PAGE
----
In recent years, Toronto has established itself as an emerging artificial intelligence (AI) cluster — a region concentrated with companies, organizations, and institutions focused on the AI field that feed off of each other’s success.

Many people in the industry might still believe that Silicon Valley is the main destination for tech companies. But the AI revolution has made Toronto more and more attractive as a place to launch an AI-focused startup. Toronto’s attractiveness as a destination for AI is perhaps the result of U of T’s Department of Computer Science Professor Emeritus Geoffrey Hinton’s groundbreaking work in AI development, which earned him the title within the industry as the ‘godfather of AI.’

In a 2023 tech talent scorecard ranking from the investment group Coldwell Banker Richard Ellis (CBRE), Toronto ranks fifth, following Bay Area, Seattle, New York Metro, and Washington, D.C. Using 13 metrics, the scorecard seeks to “measure each market’s depth, vitality and attractiveness to companies seeking tech talent and to tech workers seeking employment.”

However, CBRE also reports that Toronto trails just behind the Bay Area in tech-sector job growth. It has the third-largest tech workforce, and is the second fastest-growing space for North American tech talent, having added 63,800 jobs between 2017 and 2022.

Jordan Jacobs, managing partner and co-founder of Radical Ventures, an AI-focused, Toronto-born venture fund, told Bloomberg that Toronto’s startup scene has seen a total reversal in the last decade. “Ten years ago, people couldn’t wait to get out of Toronto,” he said.

Today, notable companies such as Samsung, Google, Nvidia, LG Electronics, Roche, and Johnson & Johnson have all set up AI research and development laboratories in Toronto.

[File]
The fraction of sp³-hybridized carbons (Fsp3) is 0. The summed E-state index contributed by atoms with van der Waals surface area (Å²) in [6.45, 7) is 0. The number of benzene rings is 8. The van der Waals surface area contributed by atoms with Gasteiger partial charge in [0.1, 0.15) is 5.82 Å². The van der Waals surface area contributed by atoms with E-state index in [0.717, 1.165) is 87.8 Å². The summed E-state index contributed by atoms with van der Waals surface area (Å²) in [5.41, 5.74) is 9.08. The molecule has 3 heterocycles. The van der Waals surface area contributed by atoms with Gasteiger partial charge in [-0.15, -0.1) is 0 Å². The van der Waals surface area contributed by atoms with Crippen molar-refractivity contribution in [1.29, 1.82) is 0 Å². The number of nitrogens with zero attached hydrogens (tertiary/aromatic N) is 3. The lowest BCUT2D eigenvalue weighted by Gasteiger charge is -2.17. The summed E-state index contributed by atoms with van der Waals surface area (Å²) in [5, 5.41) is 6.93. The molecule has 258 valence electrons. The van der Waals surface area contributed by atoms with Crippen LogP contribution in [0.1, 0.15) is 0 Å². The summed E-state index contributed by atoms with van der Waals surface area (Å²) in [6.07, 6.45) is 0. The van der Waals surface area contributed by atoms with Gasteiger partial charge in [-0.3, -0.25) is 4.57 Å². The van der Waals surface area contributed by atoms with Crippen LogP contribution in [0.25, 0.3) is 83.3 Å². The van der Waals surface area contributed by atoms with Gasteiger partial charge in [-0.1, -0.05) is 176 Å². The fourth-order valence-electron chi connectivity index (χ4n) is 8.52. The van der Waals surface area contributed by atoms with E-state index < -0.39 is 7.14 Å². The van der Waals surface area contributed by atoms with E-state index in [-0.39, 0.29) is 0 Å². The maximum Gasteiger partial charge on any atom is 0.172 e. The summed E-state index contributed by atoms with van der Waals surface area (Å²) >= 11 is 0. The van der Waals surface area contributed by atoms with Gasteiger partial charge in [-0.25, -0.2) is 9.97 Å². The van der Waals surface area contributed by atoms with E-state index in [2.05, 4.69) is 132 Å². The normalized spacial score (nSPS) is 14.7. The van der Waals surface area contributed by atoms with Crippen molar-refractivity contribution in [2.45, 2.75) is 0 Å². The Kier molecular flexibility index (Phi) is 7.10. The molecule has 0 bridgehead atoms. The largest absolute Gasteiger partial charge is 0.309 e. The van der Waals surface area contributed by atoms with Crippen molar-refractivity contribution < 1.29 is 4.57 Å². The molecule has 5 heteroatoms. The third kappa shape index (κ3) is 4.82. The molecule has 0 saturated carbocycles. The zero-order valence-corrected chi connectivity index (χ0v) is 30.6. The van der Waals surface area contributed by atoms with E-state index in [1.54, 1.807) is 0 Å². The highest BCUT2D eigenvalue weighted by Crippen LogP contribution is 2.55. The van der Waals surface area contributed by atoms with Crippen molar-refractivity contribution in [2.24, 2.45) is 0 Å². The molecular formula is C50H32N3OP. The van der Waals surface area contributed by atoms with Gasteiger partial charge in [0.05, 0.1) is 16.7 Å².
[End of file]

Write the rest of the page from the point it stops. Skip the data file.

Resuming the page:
U of T as a driving force of AI growth in Toronto

The 2022 Academic Ranking of World Universities has ranked U of T 15th in the world for computer science & engineering. In the past, graduates have tended to migrate south to Silicon Valley, but now, the flow of graduates from the university also has the potential to supply Toronto’s AI startup scene with outstanding talent. 

For example, U of T startups Waabi and Cohere both placed on the 2023 Forbes 50 AI list, which recognizes privately-owned North American companies making the “most interesting and effective use of artificial technology.” Waabi focuses on self-driving technology for usage in long-haul trucking, while generative AI startup Cohere focuses on helping companies integrate natural language processing.

Jai Mansukhani and Alexis Tassone, co-presidents of UofT AI, a UTSG club that hosts an annual AI conference and aims to help undergraduate students break into the AI industry, both have seen a huge increase in the number of AI-related opportunities at U of T. For example, the Toronto-based Vector Institute is an independent not-for-profit organization dedicated to AI research and was founded in 2017 by U of T Professor Brendan Frey. “The Vector Institute provides great opportunities, great research opportunities, internship opportunities for students, and kind of sets them on the path to having a full-time job lined up [in Toronto] after graduation,” said Tassone.